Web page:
How Mwaba’s goat-raising enterprise transformed her family’s lives
Emmy is a 13-year old, precocious girl leading her class at school in Zambia. While she is polite and well mannered, her English and third place standing in class are achievements worth bragging about. Not long ago, she and her cousin Prudence were struggling to keep up at school due to crippling hunger. Ever since her nutrition at home improved, Emmy has been excelling in school.
Emmy and her cousin, Prudence, are being raised by their great-grandmother Audrey Mwaba. Their father passed away from tuberculosis contracted in the course of his work in copper mines. Audrey Mwaba is a joyful great-grandmother, even though she has buried seven of her 13 children in her lifetime. At 69, she is still raising children, grandchildren and great-grandchildren like Emmy and Prudence. Mwaba is a small-scale farmer and has always struggled to provide the basics. But Emmy and Prudence are eating well and thriving now thanks to Mwaba's new goat-raising enterprise.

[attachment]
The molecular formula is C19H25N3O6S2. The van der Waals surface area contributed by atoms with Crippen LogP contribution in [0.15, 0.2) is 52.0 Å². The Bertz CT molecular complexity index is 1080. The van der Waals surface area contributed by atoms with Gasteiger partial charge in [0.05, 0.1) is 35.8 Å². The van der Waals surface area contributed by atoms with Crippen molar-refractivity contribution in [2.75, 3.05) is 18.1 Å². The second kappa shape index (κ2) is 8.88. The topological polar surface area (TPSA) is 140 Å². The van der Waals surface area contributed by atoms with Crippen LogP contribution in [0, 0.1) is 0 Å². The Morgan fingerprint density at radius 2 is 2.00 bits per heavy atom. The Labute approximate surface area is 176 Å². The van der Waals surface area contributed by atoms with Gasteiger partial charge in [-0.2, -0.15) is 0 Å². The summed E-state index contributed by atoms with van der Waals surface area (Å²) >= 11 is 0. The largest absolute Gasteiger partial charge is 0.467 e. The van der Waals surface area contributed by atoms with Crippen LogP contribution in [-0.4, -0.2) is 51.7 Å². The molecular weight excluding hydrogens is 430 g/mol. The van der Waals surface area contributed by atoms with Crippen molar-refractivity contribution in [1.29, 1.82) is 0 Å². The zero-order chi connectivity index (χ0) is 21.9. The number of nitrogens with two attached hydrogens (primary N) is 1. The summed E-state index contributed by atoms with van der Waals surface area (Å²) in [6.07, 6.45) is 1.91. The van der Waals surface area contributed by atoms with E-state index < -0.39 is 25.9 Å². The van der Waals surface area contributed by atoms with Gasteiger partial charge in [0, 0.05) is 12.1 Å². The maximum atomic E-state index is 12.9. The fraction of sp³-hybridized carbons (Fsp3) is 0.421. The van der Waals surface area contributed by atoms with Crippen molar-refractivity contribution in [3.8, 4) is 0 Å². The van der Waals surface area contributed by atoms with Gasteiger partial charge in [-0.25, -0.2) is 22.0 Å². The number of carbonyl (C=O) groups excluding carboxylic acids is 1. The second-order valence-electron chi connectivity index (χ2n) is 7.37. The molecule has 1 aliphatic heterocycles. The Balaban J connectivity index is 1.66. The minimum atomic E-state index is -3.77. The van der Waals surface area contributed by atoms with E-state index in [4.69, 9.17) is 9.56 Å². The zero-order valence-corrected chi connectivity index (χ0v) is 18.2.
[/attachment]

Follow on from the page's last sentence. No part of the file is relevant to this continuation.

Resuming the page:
After Heifer International, a Global Impact charity partner, gave them four female and one male goat, things improved quickly, says Mwaba. “For me it was a privilege because I knew these goats would help me with my grandchildren,” she says. The five goats have turned into 13. Everyone is eating well and business is thriving. Mwaba has used the money to replace their thatched roof with iron sheets, enroll her granddaughter Rose in secondary school secondary school, and, of course, provide food for the whole family.